Which proteins cause nerve damage in progressive MS?
Lead researcher: Prof Gabriele DeLuca
Based at: University of Oxford
MS Society funding: £232,673
About the project
When nerve cells die in MS it can result in permanent disability. Gabriele’s lab has shown that a protein molecule called fibrinogen is found in higher amounts in the brains of people with progressive MS. More fibrinogen is associated with more nerve loss. And in animal studies, fibrinogen has been shown to stimulate special immune cells called microglia to release proteins that damage nerves.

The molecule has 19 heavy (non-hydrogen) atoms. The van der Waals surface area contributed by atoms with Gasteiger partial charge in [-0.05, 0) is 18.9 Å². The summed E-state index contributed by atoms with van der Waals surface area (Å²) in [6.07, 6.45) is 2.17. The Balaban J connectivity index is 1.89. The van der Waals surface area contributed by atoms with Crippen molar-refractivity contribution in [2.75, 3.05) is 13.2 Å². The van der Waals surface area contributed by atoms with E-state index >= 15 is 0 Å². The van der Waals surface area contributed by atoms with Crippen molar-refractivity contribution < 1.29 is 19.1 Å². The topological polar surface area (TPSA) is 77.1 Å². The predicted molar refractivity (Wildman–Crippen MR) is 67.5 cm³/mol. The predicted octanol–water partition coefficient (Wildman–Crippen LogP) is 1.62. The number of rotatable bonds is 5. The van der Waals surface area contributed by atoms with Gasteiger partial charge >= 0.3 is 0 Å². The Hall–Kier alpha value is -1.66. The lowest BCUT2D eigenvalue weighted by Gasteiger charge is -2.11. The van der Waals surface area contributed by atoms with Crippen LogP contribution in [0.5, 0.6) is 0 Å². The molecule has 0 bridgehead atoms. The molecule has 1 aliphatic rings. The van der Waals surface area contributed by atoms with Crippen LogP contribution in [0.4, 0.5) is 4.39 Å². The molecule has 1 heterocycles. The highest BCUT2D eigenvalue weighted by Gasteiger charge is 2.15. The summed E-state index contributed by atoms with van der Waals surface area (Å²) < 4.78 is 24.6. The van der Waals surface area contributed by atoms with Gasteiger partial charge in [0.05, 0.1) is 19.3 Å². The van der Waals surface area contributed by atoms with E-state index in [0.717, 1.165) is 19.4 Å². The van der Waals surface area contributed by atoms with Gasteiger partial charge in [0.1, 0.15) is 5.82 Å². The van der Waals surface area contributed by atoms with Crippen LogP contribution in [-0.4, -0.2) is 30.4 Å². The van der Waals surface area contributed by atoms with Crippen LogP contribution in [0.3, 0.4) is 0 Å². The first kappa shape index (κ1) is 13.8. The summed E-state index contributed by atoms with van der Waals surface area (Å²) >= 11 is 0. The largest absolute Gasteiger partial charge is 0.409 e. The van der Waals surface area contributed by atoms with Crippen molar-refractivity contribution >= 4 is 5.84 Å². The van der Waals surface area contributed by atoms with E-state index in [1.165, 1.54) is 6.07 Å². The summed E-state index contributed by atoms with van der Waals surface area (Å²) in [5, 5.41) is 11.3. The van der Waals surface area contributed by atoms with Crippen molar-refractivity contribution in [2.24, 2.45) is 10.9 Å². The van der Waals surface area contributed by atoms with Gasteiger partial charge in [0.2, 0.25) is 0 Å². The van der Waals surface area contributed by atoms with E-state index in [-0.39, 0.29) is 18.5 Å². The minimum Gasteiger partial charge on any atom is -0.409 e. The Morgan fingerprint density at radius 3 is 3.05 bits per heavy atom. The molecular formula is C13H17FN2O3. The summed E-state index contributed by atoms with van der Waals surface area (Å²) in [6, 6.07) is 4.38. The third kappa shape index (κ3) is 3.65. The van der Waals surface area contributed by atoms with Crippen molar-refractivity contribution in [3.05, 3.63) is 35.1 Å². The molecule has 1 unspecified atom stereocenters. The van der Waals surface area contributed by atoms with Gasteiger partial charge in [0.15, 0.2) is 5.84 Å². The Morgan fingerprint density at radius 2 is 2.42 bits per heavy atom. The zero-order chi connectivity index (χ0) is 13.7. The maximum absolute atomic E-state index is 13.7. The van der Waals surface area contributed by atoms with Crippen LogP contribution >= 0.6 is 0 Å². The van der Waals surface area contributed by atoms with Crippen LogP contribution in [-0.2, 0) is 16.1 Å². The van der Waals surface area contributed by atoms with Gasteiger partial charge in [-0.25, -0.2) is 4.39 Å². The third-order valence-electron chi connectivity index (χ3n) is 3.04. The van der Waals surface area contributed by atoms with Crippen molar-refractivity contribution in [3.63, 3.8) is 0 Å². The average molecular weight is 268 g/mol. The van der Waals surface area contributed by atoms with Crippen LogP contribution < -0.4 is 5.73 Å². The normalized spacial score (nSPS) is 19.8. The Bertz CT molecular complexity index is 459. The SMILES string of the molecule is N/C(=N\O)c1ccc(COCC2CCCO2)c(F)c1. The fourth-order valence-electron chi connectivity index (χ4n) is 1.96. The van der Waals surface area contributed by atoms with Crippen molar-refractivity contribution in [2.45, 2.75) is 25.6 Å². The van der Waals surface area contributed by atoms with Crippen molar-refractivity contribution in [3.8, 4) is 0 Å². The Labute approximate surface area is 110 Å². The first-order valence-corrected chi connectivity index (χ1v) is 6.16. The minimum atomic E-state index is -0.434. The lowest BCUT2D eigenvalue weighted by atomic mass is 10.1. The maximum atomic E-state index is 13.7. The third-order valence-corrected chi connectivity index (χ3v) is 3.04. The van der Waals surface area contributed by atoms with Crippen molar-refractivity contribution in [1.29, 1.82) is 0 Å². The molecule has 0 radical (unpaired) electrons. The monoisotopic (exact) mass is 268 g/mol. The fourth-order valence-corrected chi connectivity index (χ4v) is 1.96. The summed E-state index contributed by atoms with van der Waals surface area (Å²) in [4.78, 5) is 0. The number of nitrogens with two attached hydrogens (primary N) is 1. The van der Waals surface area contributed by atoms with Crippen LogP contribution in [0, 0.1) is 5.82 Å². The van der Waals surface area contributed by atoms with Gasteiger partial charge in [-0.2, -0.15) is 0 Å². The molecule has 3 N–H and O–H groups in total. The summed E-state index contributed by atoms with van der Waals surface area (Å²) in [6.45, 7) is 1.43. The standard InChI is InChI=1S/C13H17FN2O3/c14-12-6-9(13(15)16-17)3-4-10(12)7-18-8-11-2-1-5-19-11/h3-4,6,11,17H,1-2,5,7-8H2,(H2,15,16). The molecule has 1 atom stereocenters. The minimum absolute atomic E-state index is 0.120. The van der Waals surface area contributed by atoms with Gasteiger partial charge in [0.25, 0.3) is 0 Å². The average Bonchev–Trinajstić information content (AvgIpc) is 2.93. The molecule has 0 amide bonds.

Gabriele’s team will compare the proteins released by microglia cells in brain tissue from people with and without MS. They'll investigate if these proteins differ in brains with high and low levels of fibrinogen. They'll also see if certain genes play a role in how microglia react to fibrinogen. This work will identify proteins associated with nerve cell loss in MS, and what causes them to be produced by immune cells.
How will it help people with MS?
By identifying the nerve-damaging molecules that are released in the brain in MS, we can develop treatments to stop them. This project will help us to understand more about the causes of nerve loss in MS and how the condition advances in progressive MS.
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